We at Career Authors applaud the spirit driving the nearly half-million writers who join forces every year to give their keyboards a workout for NaNoWriMo. National Novel Writing Month challenges participants to log 50,000 words during the month of November. But it’s so much more than a challenge: It’s a thriving community, backed by a nonprofit organization and participants at all levels linked by #NaNoWriMo hashtags on social media for writing sprints, advice, and to cheer one another on.
The concept is daunting, yet so many reach Nov. 30 in triumph: At having completed a creative marathon, a personal word count best, or even a story that will soon be on the revision path to being published. (Unsure if 50,000 words is really a full novel draft? Consult our word count guide by genre.)
A couple years ago, the team behind NaNoWriMo sponsored a summer writing event and asked me to serve as one of their “summer camp counselors,” providing quick tips to their writing “campers” every week to help them stay motivated and keep the words flowing.
The tips I shared have never been gathered in one place, and never for the main event in November, so I thought I’d share them here—as fuel for all the writers beginning this year’s NaNoWriMo challenge, and for anyone else trying to push past a lull or a stalled-out plot.
Embrace your insecurities.
I once had the privilege of interviewing Patricia Cornwell—who was adamant that insecurity can be good for a writer. “I’ll be honest,” she said. “When somebody has written their first novel and they tell me how fantastic it is, I know it’s probably not very good. It’s usually the person who says, ‘I’m not sure what I think…’ and then you look at the thing and go, ‘Now that is really special.’ So it’s not bad to be a little insecure. It makes you work harder and pay attention.”
When I’m pushing through a draft and that hopeless feeling creeps in, I remember this. Feeling uncertain could be a sign of real magic! You’ll never know if you don’t see it through.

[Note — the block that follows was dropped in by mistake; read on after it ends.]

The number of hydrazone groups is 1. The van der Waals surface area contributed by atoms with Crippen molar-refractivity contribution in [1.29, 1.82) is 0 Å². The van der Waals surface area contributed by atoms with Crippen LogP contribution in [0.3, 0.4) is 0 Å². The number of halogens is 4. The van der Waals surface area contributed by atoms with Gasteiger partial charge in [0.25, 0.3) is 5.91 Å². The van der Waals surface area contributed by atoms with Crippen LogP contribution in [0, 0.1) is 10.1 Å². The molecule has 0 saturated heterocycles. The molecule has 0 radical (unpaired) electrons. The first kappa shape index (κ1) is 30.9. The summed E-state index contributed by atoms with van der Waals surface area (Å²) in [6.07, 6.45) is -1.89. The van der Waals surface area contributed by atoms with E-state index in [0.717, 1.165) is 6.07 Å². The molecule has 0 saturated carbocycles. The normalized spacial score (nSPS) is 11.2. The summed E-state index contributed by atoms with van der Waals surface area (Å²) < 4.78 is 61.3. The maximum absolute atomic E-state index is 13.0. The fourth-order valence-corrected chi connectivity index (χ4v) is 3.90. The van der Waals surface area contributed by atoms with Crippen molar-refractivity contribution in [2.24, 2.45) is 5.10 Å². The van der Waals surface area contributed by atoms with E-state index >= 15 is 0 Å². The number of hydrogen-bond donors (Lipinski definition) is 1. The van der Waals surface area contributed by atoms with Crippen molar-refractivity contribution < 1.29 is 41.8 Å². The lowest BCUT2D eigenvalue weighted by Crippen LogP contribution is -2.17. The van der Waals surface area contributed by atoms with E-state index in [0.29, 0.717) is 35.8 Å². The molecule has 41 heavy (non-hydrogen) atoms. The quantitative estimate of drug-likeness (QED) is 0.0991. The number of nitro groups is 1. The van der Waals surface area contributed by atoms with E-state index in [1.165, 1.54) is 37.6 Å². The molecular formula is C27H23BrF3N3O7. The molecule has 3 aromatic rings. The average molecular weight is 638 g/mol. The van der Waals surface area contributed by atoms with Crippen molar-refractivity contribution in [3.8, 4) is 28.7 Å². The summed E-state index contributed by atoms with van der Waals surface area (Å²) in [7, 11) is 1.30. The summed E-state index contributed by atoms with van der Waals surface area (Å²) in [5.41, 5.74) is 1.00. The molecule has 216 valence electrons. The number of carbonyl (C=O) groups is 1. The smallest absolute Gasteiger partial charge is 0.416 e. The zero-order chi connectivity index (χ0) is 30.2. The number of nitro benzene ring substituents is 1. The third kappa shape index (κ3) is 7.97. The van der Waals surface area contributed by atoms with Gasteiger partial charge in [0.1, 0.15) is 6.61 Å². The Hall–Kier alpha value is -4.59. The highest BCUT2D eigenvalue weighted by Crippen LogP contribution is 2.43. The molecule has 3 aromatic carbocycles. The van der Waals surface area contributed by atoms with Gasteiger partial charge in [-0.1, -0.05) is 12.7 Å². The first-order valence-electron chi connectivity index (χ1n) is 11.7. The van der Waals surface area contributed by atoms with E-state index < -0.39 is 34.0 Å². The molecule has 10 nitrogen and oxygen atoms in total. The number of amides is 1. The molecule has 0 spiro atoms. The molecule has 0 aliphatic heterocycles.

When you get stuck, skip to the next thing you know.
If you can’t picture exactly what comes next in your story, but you do know what happens a little later on, just skip ahead. (This even works near the end, with multiple strings to tie up!) We’re all aiming for a cohesive beginning, middle, and finish, but no law says you have to do it in order. My first published novel, Almost Missed You, was written out of sequence, and I doubt it would’ve come together any other way. I firmly believe the truest writing comes from penning whatever is most vivid to you in the moment; you can bridge the gaps later.
Don’t stop reading.
Some writers stop reading others’ work while in the throes of a big project, but I never do. Even a few nightly pages before I shut off the light can remind me of how stories are written: one scene leading to the next, with not every sentence an exercise in perfection. More important, they remind me of why I write—of an imagined world’s power to make a reader feel. If you’ve sacrificed your reading time to complete this challenge, pick it up again now. Even 5 minutes can ground you in what it is we’re all trying to do.
Taking breaks isn’t lazy, it’s healthy (honest).
Though there’s a lot to be said for keeping your butt in the chair, it’s also true that the recharged and ready you is a better writer than the exhausted and frustrated you. When you find yourself forcing things, try something novel: Stop. Take a walk, a shower, a drive. I’m stubborn about not doing this—it can feel like admitting defeat—but when I take these little reprieves, I almost always curse myself… for not having done it sooner. This is when whatever was tripping you up—whether the twist for the next scene, or the fix for the last one—will come.
Don’t miss the forest for the trees.
At intervals throughout your story, and especially near the end, do logic/plausibility checks—on every draft. Even published stories can have moments that make us think, “Hmm, but why didn’t the character just [fill in the blank]?”—which goes to show how easy it is to lose that objective thread (especially if you’re following a predetermined outline that may not account for your characters’ fully fleshed out motivations now that they’re on the page). This is not about foiling your carefully laid plans, because it comes with built-in solutions: If you think of a better alternative, write that instead!
Are you participating in NaNoWriMo this year? How’s it going so far, and what are your best tips for staying motivated? Join our conversation on Facebook.